Fuga had been laid up ashore at Marmaris Yat marine. We returned to her, attended to the bottom jobs, and relaunched towards the end of April. Our plan was to head north, up the Aegean, but first of all we had our friend Sandy coming to visit. We picked her up at Bodrum, and spent a pleasant week or so cruising the Gekova Korfezi. English Harbour and Sogut (Karacasogut) were the highlights.
Limnos was the forward base from which the ill fated Galipoli invasion was launched, having a large natural harbour that provides a choice of anchorages, as well as a quay at Moudros. The main town, Mirina, is on the west coast. The island is off the tourist trail and unspoilt. From Limnos, it is another day sail to the Sithonia Penninsular, the middle of the Halkadiki and the most cruiser-friendly. Finding a berth, fuel or water is not so easy however unless you visit the eye-wateringly expensive marina at Neos Marnaras. There are however many anchorages from which you can explore the monastries of Mount Athos. These magnificent old buildings cling to the sheer sides of the mountain, interspersed with hermits' shacks.
This was our most northern point, and from here we sailed south to the Northern Sporades: beautiful islands with many anchorages, the main ones being Skiathos, Skopelos and Alonissos. We had good friends at Steni Valla on Alonissos, and my son Peter came out with Debbie and the grand children, who sang Abba songs on Mama Mia island. Skyros lies to the south, and has a reputation for wind. After several days we at last managed to get ashore and hire a scooter to tour the island - the first time I had driven one! It wasn't very powerful, and Mo had to walk up some hills.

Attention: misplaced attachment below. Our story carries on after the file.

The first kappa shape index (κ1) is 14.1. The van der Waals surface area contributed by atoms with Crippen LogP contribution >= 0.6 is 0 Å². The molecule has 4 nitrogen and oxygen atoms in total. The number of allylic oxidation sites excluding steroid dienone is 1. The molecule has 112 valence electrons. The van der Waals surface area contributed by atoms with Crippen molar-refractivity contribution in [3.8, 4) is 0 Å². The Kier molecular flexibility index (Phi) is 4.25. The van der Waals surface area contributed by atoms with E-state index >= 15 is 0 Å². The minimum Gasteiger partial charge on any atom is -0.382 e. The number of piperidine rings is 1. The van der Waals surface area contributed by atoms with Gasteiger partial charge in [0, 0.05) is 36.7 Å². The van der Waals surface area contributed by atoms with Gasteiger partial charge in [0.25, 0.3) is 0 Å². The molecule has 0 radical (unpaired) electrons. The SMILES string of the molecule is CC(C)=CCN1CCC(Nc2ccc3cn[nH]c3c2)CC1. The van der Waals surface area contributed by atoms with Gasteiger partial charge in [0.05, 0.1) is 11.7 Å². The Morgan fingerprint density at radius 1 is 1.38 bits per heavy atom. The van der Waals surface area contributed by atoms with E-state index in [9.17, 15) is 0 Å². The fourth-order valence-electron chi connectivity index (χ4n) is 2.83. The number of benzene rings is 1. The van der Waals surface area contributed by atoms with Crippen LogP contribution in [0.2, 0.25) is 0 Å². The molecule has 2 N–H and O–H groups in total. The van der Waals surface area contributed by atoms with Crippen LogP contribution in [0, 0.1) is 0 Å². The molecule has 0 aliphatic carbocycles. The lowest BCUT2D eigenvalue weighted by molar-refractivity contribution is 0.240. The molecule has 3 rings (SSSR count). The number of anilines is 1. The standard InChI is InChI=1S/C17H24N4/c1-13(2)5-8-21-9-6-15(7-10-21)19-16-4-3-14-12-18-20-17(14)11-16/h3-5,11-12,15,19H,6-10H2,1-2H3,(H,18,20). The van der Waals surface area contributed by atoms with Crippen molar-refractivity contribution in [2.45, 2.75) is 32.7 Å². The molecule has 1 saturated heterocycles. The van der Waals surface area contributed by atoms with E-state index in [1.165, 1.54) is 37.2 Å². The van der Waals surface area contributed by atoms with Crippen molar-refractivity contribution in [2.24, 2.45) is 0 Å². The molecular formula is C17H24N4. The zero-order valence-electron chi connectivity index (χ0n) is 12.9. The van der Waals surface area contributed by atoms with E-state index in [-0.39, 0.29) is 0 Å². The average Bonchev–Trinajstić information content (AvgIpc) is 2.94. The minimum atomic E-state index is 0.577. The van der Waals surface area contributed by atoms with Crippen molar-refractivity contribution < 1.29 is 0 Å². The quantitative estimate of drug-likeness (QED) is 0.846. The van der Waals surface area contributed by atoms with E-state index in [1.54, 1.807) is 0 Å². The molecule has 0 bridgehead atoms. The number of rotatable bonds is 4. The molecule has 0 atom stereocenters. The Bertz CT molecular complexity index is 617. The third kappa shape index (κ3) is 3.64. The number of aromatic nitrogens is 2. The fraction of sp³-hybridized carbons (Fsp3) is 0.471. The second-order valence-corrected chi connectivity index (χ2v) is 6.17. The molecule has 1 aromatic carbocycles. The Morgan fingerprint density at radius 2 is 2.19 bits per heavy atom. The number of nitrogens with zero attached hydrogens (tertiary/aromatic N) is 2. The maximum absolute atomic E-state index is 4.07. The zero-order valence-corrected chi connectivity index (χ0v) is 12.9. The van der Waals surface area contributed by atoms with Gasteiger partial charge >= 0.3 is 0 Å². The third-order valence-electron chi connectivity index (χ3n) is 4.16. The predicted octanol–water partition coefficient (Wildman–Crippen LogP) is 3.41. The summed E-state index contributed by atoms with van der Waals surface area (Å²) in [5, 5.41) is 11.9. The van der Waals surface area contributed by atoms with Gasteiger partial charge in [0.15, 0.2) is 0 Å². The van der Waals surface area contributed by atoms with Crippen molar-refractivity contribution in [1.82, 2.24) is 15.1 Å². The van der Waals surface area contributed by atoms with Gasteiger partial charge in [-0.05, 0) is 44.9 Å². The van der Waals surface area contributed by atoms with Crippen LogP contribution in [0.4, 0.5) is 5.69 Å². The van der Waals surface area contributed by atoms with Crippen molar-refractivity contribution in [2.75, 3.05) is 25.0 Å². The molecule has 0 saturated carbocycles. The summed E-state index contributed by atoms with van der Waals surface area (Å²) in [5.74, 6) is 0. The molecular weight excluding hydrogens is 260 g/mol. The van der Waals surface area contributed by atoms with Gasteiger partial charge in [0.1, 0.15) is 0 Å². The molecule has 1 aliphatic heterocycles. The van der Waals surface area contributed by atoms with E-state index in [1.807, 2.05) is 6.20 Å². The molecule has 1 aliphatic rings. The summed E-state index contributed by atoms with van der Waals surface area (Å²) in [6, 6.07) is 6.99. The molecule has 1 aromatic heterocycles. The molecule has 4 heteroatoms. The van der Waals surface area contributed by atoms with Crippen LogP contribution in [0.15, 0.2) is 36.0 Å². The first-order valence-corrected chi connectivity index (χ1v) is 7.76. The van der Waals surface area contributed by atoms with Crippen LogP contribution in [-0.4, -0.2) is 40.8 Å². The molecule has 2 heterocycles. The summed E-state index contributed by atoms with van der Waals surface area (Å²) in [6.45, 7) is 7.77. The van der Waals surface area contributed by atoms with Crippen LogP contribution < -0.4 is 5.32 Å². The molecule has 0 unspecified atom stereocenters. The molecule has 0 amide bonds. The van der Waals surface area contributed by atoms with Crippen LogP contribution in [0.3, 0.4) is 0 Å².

Our route south was via the Evia channel, Lavrion, and day sails via Kithnos, Siros, Mikinos, Paros, Ios and Thira. We were very disappointed that we did not find a secure anchorage at Thira to visit the chora, (although there is a 'marina' on the south) and had to leg it to Astipalaia where we sheltered from more wind. From here we visited Nisiros, Tilos and Simi, before returning to Turkish waters. At Nisiros we hired another scooter, and visited the volcano and walked down in the still active caldera. At Tilos we were greeted by the German lady harbour person, who explained that she settled in Tilos for 'love', and that they had no problem accommodating visiting fleets, evidenced by a photo she carried with no space left at all!
During the summer we logged 2250 miles, and spent only 15 nights tied up in a paying harbour or marina.